“He had had glimpses, during his sojourn there, of the life the Tommies lived, sleeping on strange, low canvas beds covered tightly with blankets, eating eggs, drinking tea and wine in tin mugs, going to parade and then walking down to the bazaar with cigarettes in their mouths and small silver-mounted cane in their hands. And he had soon become possessed with an overwhelming desire to live their life. He had been told they were sahibs, superior people. He had felt that to put on their clothes made one a sahib too. So he tried to copy them in everything, to copy them as well as he could in the exigencies of his peculiarly Indian circumstances. He had begged one of Tommy for the gift of a pair of trousers…”
Anand, Mulk Raj. Untouchable. New York: Penguin Group, 2014. 11. Print.
As I read the novel, I kept referring back to the beginning because it reveals Bhaka’s true heart and desire to be accepted. Instead of being recognized as one of the “lower members” of the caste system, he longs to be one of the “sahibs” as he wants to dress like them, sleep like them, and eat like them. Whenever he describes his life as one who just cleans toilets and is “untouchable” it shows a hint that he feels miserable and that he desires to live differently away from the caste system that systemizes and singles people out. He doesn’t want to be treated lower class, he wants to be as equal as the superior people, the “sahibs.”
“He always found life very easy did Jeff Campbell, and everybody liked to have him with them. He was so good and sympathetic, and he was so earnest and so joyous. He sang when he was happy, and he laughed, and his was the free abandoned laughter that gives the warm broad glow to negro sunshine.”
Stein, Gertrude. “Melanctha.” Three lives. New York: Dover Publications, 1994. 63. Print.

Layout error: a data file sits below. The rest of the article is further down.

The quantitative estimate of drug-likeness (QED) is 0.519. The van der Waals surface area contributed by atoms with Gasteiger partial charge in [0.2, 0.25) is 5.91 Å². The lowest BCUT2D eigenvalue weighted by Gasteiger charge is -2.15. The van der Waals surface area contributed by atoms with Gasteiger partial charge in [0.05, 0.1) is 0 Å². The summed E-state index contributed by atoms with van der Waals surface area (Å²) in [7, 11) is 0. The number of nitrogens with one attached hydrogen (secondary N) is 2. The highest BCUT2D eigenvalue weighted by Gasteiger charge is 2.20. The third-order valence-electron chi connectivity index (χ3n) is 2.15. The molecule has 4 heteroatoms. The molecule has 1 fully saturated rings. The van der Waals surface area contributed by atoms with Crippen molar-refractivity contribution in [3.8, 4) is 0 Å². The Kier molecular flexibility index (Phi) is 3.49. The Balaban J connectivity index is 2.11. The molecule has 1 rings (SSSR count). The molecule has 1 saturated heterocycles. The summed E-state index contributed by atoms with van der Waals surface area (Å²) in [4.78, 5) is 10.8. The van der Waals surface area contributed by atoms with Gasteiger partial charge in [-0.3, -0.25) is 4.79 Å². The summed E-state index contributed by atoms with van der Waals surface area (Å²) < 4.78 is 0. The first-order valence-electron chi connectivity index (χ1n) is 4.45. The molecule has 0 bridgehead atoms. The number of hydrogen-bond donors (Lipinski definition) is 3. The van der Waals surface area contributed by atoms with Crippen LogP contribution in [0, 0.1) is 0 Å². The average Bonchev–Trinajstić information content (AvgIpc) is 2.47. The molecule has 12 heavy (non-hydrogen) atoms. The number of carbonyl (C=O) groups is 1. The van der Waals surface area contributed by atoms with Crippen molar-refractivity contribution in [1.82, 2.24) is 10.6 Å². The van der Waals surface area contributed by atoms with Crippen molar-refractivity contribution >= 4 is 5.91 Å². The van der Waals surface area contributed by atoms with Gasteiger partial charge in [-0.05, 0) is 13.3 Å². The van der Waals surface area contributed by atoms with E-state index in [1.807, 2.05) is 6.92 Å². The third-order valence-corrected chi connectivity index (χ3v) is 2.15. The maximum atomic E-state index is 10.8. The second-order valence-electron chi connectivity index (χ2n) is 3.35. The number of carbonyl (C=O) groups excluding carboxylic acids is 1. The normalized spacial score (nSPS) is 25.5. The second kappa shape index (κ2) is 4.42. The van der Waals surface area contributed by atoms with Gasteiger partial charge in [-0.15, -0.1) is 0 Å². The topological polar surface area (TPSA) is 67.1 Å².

In this particular passage, I noticed that Jeff Campbell was strikingly different from Melanctha. All throughout Melanctha’s childhood and adolescence, Melanctha strives to understand and gain wordly knowledge. While the book does not let us know what she specifically wants (I’m not sure if Melanctha even knows it herself), it is apparent that she strongly desires to understand “the secret of the world” (that is how I read it). Therefore, she wanders from guy to guy or from place to place in search of that thing she desires (whatever it may be). This passage, however, introduces a new man who finds life very easy. It made me think how different he is from Melanctha who is constantly in search of the thing that will satisfy her desire. I’m not sure if this man has already found it but it was interesting to come across a character so different from her. Also, in this last part of the passage, it describes Jeff Campbell as having this “free abandoned laughter that gives the warm broad glow to negro sunshine”. This particular description was mentioned twice before this passage and the two people (Rose and Melanctha’s father) did not have this smile. And they are two people who are no longer in Melanctha’s life. Was Melanctha searching for a person with this feature? Why this particular feature?